Cashing Out

 

One can cash out cryptocurrencies in two ways. One way is to sell the cryptocurrency that one had bought earlier. And the other is to sell the cryptocurrency one has mined. For the latter, one has to show the received amount as business income and the profit will then undergo taxation. And one can show inputs like PC and electricity as expenses in their mining operation.

If cryptocurrencies cashed out were bought earlier, then standard tax rules of short term and long term capital gains are applied. For short term capital gain, one has to be aware of the basis price of the cryptocurrency. And the tax payable is equivalent to one’s income taxes. For long term (over 1 year) capital gains the govt. declared Tax Brackets (2019) is applied.

Nontaxable Events

 

Apart from the above mentioned taxable events involving the use of cryptocurrencies, one must also be aware of the non-taxable events.

According to the IRS, you are not liable to pay any tax when you:

  • Make a gift of cryptocurrency to the third party
  • Buy cryptocurrency using cash (inconvertible paper money)
  • Transfer cryptocurrency between wallets
  • Make a donation of cryptocurrency to a tax-exempt organization

Buy one with another

 

When traders buy one cryptocurrency with another, then they also become liable to pay taxes on the purchase. This is because they are buying an “asset” with another “asset”.

For example, if you buy Tron using Bitcoin, it means that you are selling Bitcoin to buy Tron. And hence, one must note down the price of Bitcoin when you borrow it and its price when you use it to buy Tron. Also, note down the cost price of Tron.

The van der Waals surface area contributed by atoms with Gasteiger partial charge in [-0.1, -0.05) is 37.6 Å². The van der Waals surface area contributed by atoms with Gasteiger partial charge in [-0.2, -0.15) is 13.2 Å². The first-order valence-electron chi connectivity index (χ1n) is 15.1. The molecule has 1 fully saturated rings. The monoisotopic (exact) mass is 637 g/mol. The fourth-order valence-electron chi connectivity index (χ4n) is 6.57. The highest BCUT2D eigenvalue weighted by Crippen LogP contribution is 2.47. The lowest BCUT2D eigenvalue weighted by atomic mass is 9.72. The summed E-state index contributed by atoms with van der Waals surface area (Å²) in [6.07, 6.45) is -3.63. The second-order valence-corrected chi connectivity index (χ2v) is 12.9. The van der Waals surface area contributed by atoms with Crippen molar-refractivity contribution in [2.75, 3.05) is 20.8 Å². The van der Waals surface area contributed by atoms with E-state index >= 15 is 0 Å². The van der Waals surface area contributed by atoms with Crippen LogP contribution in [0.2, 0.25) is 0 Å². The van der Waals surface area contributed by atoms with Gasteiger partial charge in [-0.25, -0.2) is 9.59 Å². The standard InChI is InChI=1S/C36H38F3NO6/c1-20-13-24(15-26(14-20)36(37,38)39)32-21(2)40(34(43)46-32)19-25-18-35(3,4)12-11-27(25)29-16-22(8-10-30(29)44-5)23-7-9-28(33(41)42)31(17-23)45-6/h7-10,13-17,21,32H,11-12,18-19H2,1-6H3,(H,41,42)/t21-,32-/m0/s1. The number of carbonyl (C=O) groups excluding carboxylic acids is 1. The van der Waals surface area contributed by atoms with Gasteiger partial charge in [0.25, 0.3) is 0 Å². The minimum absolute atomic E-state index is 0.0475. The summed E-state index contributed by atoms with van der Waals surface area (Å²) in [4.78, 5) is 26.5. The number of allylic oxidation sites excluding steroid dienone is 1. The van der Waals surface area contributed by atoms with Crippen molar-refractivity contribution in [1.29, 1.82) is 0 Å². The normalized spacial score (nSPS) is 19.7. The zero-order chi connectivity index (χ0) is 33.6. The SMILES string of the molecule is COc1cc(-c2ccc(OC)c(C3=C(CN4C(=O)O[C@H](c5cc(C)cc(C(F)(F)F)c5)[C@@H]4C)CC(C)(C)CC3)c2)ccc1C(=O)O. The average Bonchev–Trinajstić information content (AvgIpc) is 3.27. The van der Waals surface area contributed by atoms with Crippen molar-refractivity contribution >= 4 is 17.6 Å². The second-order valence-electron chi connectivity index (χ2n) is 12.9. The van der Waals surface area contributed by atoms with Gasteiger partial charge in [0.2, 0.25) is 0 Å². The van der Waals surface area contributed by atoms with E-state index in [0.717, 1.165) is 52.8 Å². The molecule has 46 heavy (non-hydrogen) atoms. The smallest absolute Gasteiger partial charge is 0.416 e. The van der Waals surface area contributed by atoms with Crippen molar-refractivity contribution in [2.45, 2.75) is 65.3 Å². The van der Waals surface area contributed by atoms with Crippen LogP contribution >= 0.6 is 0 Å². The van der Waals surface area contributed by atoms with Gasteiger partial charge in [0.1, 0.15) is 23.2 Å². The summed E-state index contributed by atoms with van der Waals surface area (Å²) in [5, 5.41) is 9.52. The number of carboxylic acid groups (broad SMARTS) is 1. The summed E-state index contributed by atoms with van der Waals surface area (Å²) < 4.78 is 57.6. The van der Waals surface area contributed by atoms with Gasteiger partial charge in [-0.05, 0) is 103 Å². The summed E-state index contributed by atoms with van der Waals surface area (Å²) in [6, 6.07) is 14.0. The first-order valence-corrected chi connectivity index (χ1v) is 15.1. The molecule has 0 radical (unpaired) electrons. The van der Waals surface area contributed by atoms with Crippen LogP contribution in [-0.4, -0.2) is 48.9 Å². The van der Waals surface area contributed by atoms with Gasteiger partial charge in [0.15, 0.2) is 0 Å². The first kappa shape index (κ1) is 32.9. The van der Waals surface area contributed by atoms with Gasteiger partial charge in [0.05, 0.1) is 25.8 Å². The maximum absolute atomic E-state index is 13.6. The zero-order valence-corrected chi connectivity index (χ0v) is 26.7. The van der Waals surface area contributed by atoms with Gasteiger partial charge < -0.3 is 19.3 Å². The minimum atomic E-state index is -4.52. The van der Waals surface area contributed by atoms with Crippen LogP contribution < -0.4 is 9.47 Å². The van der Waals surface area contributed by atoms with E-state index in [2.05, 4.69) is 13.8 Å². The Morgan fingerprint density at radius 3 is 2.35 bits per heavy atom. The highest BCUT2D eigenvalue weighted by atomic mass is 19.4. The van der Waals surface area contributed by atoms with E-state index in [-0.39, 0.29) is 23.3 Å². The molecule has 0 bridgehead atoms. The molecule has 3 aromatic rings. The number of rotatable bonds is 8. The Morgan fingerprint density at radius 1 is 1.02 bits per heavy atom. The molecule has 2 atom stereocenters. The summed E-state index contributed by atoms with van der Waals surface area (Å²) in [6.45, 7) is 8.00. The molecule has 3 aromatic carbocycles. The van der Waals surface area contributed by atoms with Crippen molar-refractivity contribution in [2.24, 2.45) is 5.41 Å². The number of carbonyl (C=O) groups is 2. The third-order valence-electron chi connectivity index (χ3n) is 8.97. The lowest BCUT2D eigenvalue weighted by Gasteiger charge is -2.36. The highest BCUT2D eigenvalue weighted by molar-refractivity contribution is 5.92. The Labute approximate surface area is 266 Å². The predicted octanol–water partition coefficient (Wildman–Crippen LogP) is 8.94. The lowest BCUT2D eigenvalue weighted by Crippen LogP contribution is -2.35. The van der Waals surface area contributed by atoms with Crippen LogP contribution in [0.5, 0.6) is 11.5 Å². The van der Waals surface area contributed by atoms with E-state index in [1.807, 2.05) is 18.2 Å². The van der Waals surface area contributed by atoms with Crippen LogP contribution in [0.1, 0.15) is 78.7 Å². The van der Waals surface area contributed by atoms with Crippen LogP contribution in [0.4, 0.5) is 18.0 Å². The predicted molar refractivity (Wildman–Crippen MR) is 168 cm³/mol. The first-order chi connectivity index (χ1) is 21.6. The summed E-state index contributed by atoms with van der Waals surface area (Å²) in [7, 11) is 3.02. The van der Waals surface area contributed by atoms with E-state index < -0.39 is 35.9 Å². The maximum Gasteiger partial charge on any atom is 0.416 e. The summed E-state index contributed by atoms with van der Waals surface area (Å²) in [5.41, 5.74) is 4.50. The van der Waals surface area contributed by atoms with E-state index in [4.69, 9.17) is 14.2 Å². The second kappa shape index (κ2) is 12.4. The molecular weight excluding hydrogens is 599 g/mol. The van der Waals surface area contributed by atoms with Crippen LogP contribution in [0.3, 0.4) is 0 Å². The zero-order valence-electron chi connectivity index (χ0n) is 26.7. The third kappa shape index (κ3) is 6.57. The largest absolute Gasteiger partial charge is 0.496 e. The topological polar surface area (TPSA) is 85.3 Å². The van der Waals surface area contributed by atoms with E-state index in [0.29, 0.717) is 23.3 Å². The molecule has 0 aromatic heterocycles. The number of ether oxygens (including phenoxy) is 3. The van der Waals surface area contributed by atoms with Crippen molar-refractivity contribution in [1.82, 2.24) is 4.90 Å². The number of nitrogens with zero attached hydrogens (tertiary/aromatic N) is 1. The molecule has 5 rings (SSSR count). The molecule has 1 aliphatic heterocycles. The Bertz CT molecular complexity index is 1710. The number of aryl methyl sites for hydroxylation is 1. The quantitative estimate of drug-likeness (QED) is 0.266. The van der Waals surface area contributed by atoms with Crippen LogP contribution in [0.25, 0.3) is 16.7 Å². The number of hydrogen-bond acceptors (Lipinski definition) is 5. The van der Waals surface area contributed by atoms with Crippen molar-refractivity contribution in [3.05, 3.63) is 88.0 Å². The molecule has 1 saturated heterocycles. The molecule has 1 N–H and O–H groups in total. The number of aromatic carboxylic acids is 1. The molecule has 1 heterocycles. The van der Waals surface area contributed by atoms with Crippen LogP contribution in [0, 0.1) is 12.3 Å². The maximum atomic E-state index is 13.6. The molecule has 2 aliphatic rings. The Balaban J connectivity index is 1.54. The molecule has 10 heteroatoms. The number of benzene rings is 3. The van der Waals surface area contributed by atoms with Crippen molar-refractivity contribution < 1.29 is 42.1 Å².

There are some platforms utilizing the smart-contracts of blockchain development services, which help in wealth management by organizing one’s assets on the blockchain. These platforms assist you with all the information needed to file your taxes.

Forms

 

Cryptocurrency brokers need not issue 1099 forms to their clients. But the traders need to declare everything related to their cryptocurrency holdings and assets. We use Form 8949 to report the capital gains from selling, trading and using cryptocurrency. 

Crypto Tax Softwares

 

There are many online software available for such purpose. These can reduce your headache by assisting you in keeping a track of the fair values of the cryptocurrencies, tax implications, and latest developments. TrustVerse is one such platform which can help you in your digital wealth management. Also, a recent partnership of Zenledger with TurboTax can also help you in filing your crypto taxes providing you tax analysis in detail.

Deadline

15th April 2019 is the official date which you should keep in mind for your tax filings. You should safely file your taxes following all the rules. Tax evasion is a federal offense. In case you are not clear on any part of crypto taxation, or you are not sure from where you have to start, it will be appropriate that you seek professional help from the tax advisors.

Happy Taxing.

You may also read: How to Win Big in the Smart Contract and Cryptocurrency Industry